It is Mayra’s first day in the streets. All of her family is home. There is much joy, but the atmosphere is different. She looks at her parents, and now they no longer get upset when their 11-year-old son attempts to make her laugh with jokes that make fun of the invincible commander and his “glorious Socialist Revolution.” She is surprised; her mother, with her back to her, laughs at the jokes of her kid.
Now she was sure; something had changed. Previously, they constantly watched over their vocabulary. Under no circumstances would they let him bad mouth the Revolution. Annoyed, they explained to him why he should be eternally grateful to the Revolution: “Thanks to it you have a home, you study, you don’t have to pay anything when you’re sick.” An echo that still resonates within her ears.
Sitting in her backyard, she breathes fresh air. She closes her eyes and returns to her cell: Walled up windows, humid air, and the strong stench of excrement. She rapidly blinks and feels relieved. Yes, things have changed. She has her parents in front of her, and now they complain, almost in a whisper, about how bad things are. They count, one by one, the pennies in a freely convertible currency to see if they have enough to buy a 16 oz. bottle of oil.
Mom, 65-years-old, is much fatter. She no longer fits in the chair that she has in front of the sewing machine. She now dedicates herself to mending and sewing clothing for people on the street. Dad is very bony and four inches shorter than he was 5 years ago. In only two days he will turn 70. He is retired from the Revolutionary Armed Forces (FAR). He has a pension of 320 pesos [about $12] and also works as an evening watchman in a company that is located very near the house. Every once in a while he cleans his neighbors’ yard and makes some extra money.
I see them like that and I can’t picture them supporting the Revolution, euphoric in the plaza, dreaming of a paradise in which social inequities don’t exist, nor the exploitation of man by man, believing in everything stated in the preamble of the Republic’s Constitution. The one that they made me read a thousand times because it made us all equal.
The fanatics lost their spirit when the Special Period began. I remember that at that time they would tell me to speak quietly when, infuriated, I cursed the mothers of the planners of the power outages, and the planner-in-chief. Now, they pretend to be deaf when my son tells them he is going to be a baseball player, not with the purpose of being the best, like ordinary athletes, but in order to travel and be able to stay in any other part of the world.
This was the same dream that led me to “Doña Delicia,” a correctional facility for women. Fifth avenue, police guards, official warnings, social dangerousness, and then 5 years in prison. Everything happened so fast…and for being dumb! “I will not tolerate a person of such low ethics.” If I would have given those police what they wanted to make themselves blind to what was happening, but I did not give in and I got screwed over. Who would have imagined that I would complicate things to this extent? Thanks to that son of a bitch woman who tried to kiss me. Disgusting! And by force! No, I don’t regret it, If I were faced with the same situation again I would do exactly the same. After all, life is a Russian Roulette.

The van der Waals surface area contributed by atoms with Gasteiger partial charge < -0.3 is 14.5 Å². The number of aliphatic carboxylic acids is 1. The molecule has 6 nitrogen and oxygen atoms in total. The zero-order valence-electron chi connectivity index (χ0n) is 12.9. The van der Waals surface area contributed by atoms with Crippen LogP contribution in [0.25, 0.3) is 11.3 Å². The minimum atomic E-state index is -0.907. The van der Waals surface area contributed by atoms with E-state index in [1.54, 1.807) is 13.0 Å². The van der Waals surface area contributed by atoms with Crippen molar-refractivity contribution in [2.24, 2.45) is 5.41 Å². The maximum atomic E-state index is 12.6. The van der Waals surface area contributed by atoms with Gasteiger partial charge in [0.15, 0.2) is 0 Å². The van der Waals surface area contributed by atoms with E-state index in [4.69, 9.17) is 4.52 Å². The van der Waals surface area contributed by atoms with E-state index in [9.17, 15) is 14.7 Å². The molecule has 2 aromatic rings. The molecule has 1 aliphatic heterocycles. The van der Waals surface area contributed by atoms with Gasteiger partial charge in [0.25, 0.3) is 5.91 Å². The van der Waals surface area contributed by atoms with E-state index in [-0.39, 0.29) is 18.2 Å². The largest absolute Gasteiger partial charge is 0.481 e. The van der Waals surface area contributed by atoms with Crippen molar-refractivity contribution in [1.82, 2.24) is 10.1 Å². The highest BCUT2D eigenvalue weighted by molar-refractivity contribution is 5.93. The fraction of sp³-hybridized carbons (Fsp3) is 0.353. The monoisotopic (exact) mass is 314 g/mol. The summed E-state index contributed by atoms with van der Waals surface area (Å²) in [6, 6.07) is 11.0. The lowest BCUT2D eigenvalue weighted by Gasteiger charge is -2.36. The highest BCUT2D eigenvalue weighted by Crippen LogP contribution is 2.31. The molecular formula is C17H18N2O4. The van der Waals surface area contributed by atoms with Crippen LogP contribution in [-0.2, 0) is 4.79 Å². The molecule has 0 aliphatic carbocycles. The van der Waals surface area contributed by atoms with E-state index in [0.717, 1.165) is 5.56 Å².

I remember my dad’s face during the trial, the same face he wore when my mother pleaded for him to make peace with his brother, a 1980’s “Marielito.” We were dying of hunger, but my father, not even by force, would give up his pride. That is until mom became sick, diagnosed with optical neuritis and we almost lost her. Now, with much pleasure, he receives aid that comes from the exterior, from Miami, “the nest of the worms”. How funny! When I left, he was president of the Committee of Defense of the Revolution (CDR), and just a few days ago he resigned. And now the letter of invitation to visit his family in the belly of the beast has arrived.
Life turns and turns. I ask myself what would have become of me if I hadn’t become a prostitute. Perhaps I would have become a drunkard. Either way, I learned that it doesn’t matter which path you take, if you’re after an unlikely dream. I only wanted to break away from all this shit, and look at me here, submerged to the depths in all of it. That’s why I understand my parents, their silence, their sadness.
It’s not easy to recognize after so many sacrifices: the harvest of the 10 millions, the voluntary work, standing guard, having to pay for the cost of the Territorial Militia Troops (MTT), the CDR, the Cuban Women’s Federation (FMC), acts, meetings, marches, slogans, statistics about the lives and labor of others; we are worse off now than when everything began in 1959. It’s not easy to accept that after 51 years of socialism, the things that were promised – the perfect place to raise your kids – has been less than an unreachable dream, it has been a lie.
Mayra closes her eyes once more, her loose hair tickles as it dances in the wind. She softly passes her hand by the back of her neck and she feels the star tattooed on her neck, she sighs and looks around to see if someone is looking at her. She dries her eyes, she has no other choice, she is the hostess, she must attend to her family.
Translated by Raul G. with a little tinkering by ricote